In the context of the linked interview, both Chomsky and his interviewer have an understanding of the term "language" that excludes music from it. To put it as a syllogism: (P) All language activities involve the use of words, whether those words are expressed externally (spoken/written) or internally (your internal monologue). (P) Music composition does ...


7

A prerequisite for your question is the question "is what the neural networks do really 'thinking?'" Obviously this question is contentious even still (although each year more and more researchers seem to think "yes"), with Searle's Chinese room argument being the canonical objection. It seems that if the status of AI, specifically neural networks, as ...


6

Interesting question :) but lies and concealment have to be lying about and concealing something, no? Once all the lying and concealing has being eradicated, there is still the object of the lying and concealing, viz. the truth. For example, it is true that "Greek word for truth is ἀλήθεια". Is that truth defined merely by the absence of anyone lying ...


6

Chomsky was famously called out by Dennett in Darwin’s Dangerous Idea, who saw “signs of Chomsky’s agnosticism — or even antagonism — towards Darwinism”, and added that "if Darwin dreaders want a champion who is himself deeply and influentially enmeshed within science, they could do no better than Chomsky". This is over the top, but some Chomsky's comments ...


6

The philosophical concept you're looking for is foundationalism; it hasn't always been neccessary - after all arithmetic was done and number theory pursued for two Millenia before a foundational movement took hold. There are other foundations of mathematics; one that is growing in importance is based on category theory. Philosophy has pretty much ...


6

Saussure is playing with two traditional dicotomies : the aristotelian : form/matter (their union is the substance) and the "(traditional) linguistic : form/content. See CLG, Ch.4: [ page 156 ] La langue comme pensée organisée dans la matière phonique. The langue is a "structured" whole, that organizes the thought (pensée, idées) as well as the sound (...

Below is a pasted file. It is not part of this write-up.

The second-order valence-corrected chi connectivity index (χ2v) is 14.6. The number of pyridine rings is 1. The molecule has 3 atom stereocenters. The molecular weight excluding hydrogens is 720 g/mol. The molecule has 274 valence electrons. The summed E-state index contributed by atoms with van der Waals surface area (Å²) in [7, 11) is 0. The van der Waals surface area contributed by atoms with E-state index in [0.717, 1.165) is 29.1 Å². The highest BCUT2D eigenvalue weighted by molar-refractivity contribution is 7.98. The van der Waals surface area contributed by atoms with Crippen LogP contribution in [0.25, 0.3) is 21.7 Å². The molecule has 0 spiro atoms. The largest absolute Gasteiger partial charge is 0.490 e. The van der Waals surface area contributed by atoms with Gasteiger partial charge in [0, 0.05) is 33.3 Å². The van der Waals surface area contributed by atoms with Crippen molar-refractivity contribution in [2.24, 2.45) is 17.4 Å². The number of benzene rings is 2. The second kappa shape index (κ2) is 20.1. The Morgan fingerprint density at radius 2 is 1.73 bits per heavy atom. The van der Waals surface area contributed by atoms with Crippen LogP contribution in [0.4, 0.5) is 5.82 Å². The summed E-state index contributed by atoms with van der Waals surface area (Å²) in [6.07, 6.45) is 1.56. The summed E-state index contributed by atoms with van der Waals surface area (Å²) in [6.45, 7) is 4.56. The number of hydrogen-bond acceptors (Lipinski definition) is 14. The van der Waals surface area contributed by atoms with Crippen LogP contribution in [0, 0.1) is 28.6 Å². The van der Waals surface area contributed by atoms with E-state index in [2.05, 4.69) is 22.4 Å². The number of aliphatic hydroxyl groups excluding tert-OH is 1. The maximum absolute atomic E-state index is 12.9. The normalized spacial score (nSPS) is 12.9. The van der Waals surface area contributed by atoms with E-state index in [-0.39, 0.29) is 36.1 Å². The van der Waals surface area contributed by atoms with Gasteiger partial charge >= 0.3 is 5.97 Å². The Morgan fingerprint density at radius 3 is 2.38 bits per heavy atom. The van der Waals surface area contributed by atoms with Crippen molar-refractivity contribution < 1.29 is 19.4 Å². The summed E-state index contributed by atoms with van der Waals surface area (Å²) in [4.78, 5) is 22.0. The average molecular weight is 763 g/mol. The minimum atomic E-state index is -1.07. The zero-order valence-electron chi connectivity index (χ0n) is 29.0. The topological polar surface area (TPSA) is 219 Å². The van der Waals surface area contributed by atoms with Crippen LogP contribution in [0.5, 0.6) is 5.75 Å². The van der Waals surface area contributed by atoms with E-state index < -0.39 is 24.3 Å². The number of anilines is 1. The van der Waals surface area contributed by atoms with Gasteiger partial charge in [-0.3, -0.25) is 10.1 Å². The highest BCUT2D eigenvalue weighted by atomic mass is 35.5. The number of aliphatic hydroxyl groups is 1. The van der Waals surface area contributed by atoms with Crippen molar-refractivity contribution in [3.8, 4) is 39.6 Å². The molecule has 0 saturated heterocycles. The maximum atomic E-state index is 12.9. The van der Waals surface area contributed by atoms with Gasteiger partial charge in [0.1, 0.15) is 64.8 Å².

5

Not entirely sure what you mean by "linguistic philosophical distinction" nor am I completely clear on the origins, though a few websites do seem to validate sourcing it to H.H. Price. I am going to assume that "faith-in" and "faith-that" are used synonymously to the pair you mention. The difference in philosophy of religion and in discussions about faith ...


4

The timing of the statement is not paradoxical at all. If you state truthfully that someone doesn't know something, then you haven't lied in uttering that statement. The fact that the target of your statement will then know what they didn't previously cannot undo the truth that was uttered in the past. If you repeat the statement however, then you would be ...


4

Has any philosopher said that language gives us consciousness by allowing us to communicate with ourselves and therefore giving us choices that we did not have before? Not that I am aware of; Wittgenstein's private language argument shows why the notion of a purely internal "language" doesn't make sense. And on the other hand, what has been said to ...


4

I'm not aware of a formal definition of proposition, and the issue is highly contentious, but one way to think about them is as follows. Take a sentence like "Clarissa is a fish". You can believe this, as in the sentence, "I believe Clarissa is a fish". You can hope it: "I hope Clarissa is a fish." You can doubt it: "I doubt Clarissa is a fish". These are ...